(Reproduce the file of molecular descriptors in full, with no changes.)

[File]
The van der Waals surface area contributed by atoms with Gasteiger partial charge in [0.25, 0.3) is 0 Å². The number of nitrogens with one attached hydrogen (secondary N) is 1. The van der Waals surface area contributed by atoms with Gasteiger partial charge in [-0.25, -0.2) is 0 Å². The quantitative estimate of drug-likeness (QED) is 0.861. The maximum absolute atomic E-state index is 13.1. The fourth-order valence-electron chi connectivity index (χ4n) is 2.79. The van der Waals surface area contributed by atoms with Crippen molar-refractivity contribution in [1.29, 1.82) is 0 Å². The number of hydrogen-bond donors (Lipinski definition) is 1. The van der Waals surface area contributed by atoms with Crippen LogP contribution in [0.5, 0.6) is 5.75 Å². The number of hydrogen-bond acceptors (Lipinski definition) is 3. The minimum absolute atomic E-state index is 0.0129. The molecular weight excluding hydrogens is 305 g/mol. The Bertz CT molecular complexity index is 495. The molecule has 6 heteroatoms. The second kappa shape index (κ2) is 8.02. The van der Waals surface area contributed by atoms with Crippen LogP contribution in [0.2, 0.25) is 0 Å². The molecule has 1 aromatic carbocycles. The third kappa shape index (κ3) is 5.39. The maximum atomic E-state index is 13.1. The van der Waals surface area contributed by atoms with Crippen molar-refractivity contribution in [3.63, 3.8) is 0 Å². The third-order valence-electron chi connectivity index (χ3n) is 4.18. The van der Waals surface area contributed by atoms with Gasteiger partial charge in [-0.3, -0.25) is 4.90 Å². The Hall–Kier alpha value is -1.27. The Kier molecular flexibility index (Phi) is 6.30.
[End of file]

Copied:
The van der Waals surface area contributed by atoms with Gasteiger partial charge in [0.25, 0.3) is 0 Å². The number of nitrogens with one attached hydrogen (secondary N) is 1. The van der Waals surface area contributed by atoms with Gasteiger partial charge in [-0.25, -0.2) is 0 Å². The quantitative estimate of drug-likeness (QED) is 0.861. The maximum absolute atomic E-state index is 13.1. The fourth-order valence-electron chi connectivity index (χ4n) is 2.79. The van der Waals surface area contributed by atoms with Crippen molar-refractivity contribution in [1.29, 1.82) is 0 Å². The number of hydrogen-bond donors (Lipinski definition) is 1. The van der Waals surface area contributed by atoms with Crippen LogP contribution in [0.5, 0.6) is 5.75 Å². The number of hydrogen-bond acceptors (Lipinski definition) is 3. The minimum absolute atomic E-state index is 0.0129. The molecular weight excluding hydrogens is 305 g/mol. The Bertz CT molecular complexity index is 495. The molecule has 6 heteroatoms. The second kappa shape index (κ2) is 8.02. The van der Waals surface area contributed by atoms with Crippen LogP contribution in [0.2, 0.25) is 0 Å². The molecule has 1 aromatic carbocycles. The third kappa shape index (κ3) is 5.39. The maximum atomic E-state index is 13.1. The van der Waals surface area contributed by atoms with Crippen molar-refractivity contribution in [3.63, 3.8) is 0 Å². The third-order valence-electron chi connectivity index (χ3n) is 4.18. The van der Waals surface area contributed by atoms with Gasteiger partial charge in [-0.3, -0.25) is 4.90 Å². The Hall–Kier alpha value is -1.27. The Kier molecular flexibility index (Phi) is 6.30.